• Experiencing carnival. Carnival provides a creative container for excess. Every so often, we need carnival. An over-emphasis on detachment precludes carnival.
MY FATHER. Our Philo Cafe discussion helped me to understand my father more deeply. My father was very enmeshed with his feelings of rage. There was no separation between his rage and himself. When events triggered his rage, my father BECAME rage. He EMBODIED rage. He WAS rage. Rage was his world - he could see nothing else. He simply could not separate himself from his feeling of rage. Inevitably, therefore, he acted out his rage because he and his rage were one.

My father's rage was, of course, devastating for my mother, my sisters and brothers, and myself. None of us seemed able to detach from my father's rage, either. My enmeshment with my father's rage took this form: My father's rage is my badness. This is how bad I am - so bad as to cause this terrifying fury of uncontrollable rage. This rage is a picture of my badness - and it's off the charts. I'm completely abnormal - no one else is this shamefully bad. These were my conscious thoughts: My father is enraged at me, and this means I am bad. What I could not consciously admit was that I was enraged at my father for hurting me in this way. I could not admit the torrents of rage stored inside me.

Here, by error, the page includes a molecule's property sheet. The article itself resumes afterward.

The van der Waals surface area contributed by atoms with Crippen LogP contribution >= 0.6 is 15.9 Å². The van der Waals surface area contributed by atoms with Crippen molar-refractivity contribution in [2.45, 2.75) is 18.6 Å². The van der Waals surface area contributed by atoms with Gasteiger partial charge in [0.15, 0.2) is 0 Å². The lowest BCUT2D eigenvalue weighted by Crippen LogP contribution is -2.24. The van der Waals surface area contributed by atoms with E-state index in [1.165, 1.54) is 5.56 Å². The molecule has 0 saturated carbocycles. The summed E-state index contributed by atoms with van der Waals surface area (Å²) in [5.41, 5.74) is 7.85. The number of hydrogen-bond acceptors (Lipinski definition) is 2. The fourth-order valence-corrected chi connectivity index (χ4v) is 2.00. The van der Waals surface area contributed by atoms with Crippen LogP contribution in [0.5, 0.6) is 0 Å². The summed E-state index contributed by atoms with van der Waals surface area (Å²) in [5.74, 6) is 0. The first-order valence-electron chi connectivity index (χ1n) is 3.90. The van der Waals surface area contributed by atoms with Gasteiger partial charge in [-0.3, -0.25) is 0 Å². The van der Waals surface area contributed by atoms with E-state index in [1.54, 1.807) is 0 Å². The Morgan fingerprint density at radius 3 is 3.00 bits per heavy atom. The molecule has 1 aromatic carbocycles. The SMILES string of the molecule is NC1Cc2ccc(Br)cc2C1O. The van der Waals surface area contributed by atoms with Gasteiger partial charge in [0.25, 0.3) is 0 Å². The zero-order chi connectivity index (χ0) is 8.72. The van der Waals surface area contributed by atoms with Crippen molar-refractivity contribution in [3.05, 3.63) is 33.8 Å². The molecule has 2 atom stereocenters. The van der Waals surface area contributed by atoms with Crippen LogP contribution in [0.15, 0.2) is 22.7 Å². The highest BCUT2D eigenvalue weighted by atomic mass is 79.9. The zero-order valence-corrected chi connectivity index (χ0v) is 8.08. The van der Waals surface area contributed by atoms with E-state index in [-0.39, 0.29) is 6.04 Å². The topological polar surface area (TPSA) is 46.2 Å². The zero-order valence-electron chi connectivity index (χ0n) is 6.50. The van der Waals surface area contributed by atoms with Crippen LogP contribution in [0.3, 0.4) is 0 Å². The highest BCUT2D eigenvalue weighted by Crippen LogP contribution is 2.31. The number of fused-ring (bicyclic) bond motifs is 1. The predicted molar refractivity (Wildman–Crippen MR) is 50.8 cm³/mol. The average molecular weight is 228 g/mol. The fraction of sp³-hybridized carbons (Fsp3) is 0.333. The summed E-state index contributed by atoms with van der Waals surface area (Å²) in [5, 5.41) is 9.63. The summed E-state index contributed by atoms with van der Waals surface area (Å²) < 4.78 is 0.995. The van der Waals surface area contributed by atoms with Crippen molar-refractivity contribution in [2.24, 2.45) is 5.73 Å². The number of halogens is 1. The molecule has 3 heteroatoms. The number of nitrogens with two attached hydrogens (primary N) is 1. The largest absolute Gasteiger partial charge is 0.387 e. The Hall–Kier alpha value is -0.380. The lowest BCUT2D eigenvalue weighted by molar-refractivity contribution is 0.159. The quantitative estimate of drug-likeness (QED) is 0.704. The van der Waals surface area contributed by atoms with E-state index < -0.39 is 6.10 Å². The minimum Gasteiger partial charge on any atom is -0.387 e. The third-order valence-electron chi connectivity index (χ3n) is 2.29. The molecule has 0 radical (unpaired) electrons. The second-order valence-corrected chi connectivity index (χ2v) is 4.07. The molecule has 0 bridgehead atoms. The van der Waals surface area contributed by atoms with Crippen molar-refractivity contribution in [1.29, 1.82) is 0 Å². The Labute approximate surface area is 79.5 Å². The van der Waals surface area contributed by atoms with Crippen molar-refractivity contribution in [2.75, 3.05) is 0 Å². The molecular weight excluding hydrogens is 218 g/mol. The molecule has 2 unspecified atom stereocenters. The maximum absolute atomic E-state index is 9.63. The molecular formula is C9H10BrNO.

It is helpful to understand my father as enmeshed in - really a slave to - his rage. He had no idea how to separate himself from his rageful feelings. Understanding this helps me to detach from my father's rage. An understanding of attachment and detachment clarifies more concretely that the problem was never me or my imagined badness but my father's enmeshment with his own rage.